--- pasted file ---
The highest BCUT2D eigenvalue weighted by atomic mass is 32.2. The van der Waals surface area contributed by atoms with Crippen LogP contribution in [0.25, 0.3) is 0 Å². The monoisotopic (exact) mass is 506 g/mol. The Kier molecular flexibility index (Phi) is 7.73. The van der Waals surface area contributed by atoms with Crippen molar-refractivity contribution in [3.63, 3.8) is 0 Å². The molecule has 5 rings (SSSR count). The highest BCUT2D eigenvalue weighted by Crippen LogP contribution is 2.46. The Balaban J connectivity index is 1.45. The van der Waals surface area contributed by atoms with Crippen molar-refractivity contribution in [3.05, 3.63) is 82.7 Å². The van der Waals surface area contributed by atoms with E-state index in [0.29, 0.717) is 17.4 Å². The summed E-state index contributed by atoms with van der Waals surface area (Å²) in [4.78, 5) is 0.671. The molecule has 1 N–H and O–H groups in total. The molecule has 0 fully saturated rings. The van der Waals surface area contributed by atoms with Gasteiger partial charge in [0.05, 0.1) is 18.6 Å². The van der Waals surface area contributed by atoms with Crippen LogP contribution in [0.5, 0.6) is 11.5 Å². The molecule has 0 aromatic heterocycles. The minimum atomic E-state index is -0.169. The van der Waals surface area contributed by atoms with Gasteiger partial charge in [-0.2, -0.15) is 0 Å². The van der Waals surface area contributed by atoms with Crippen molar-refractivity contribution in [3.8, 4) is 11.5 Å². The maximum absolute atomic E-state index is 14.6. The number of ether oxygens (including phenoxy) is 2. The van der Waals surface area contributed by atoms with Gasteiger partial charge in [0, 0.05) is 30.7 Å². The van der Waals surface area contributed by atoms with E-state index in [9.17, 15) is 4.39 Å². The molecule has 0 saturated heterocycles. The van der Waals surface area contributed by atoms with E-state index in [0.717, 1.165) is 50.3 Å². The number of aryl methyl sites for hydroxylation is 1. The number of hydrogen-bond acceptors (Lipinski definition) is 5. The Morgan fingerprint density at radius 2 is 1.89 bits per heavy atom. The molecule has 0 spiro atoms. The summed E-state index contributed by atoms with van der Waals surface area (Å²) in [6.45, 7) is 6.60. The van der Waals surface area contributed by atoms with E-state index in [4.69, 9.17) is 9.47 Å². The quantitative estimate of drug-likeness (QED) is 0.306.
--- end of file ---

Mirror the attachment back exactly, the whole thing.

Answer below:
The highest BCUT2D eigenvalue weighted by atomic mass is 32.2. The van der Waals surface area contributed by atoms with Crippen LogP contribution in [0.25, 0.3) is 0 Å². The monoisotopic (exact) mass is 506 g/mol. The Kier molecular flexibility index (Phi) is 7.73. The van der Waals surface area contributed by atoms with Crippen molar-refractivity contribution in [3.63, 3.8) is 0 Å². The molecule has 5 rings (SSSR count). The highest BCUT2D eigenvalue weighted by Crippen LogP contribution is 2.46. The Balaban J connectivity index is 1.45. The van der Waals surface area contributed by atoms with Crippen molar-refractivity contribution in [3.05, 3.63) is 82.7 Å². The van der Waals surface area contributed by atoms with E-state index in [0.29, 0.717) is 17.4 Å². The summed E-state index contributed by atoms with van der Waals surface area (Å²) in [4.78, 5) is 0.671. The molecule has 1 N–H and O–H groups in total. The molecule has 0 fully saturated rings. The van der Waals surface area contributed by atoms with Gasteiger partial charge in [0.05, 0.1) is 18.6 Å². The van der Waals surface area contributed by atoms with Crippen LogP contribution in [0.5, 0.6) is 11.5 Å². The molecule has 0 aromatic heterocycles. The minimum atomic E-state index is -0.169. The van der Waals surface area contributed by atoms with Gasteiger partial charge in [-0.2, -0.15) is 0 Å². The van der Waals surface area contributed by atoms with Crippen molar-refractivity contribution in [3.8, 4) is 11.5 Å². The maximum absolute atomic E-state index is 14.6. The number of ether oxygens (including phenoxy) is 2. The van der Waals surface area contributed by atoms with Gasteiger partial charge in [0, 0.05) is 30.7 Å². The van der Waals surface area contributed by atoms with E-state index in [9.17, 15) is 4.39 Å². The molecule has 0 saturated heterocycles. The van der Waals surface area contributed by atoms with E-state index in [0.717, 1.165) is 50.3 Å². The number of aryl methyl sites for hydroxylation is 1. The number of hydrogen-bond acceptors (Lipinski definition) is 5. The Morgan fingerprint density at radius 2 is 1.89 bits per heavy atom. The molecule has 0 spiro atoms. The summed E-state index contributed by atoms with van der Waals surface area (Å²) in [6.45, 7) is 6.60. The van der Waals surface area contributed by atoms with E-state index in [4.69, 9.17) is 9.47 Å². The quantitative estimate of drug-likeness (QED) is 0.306.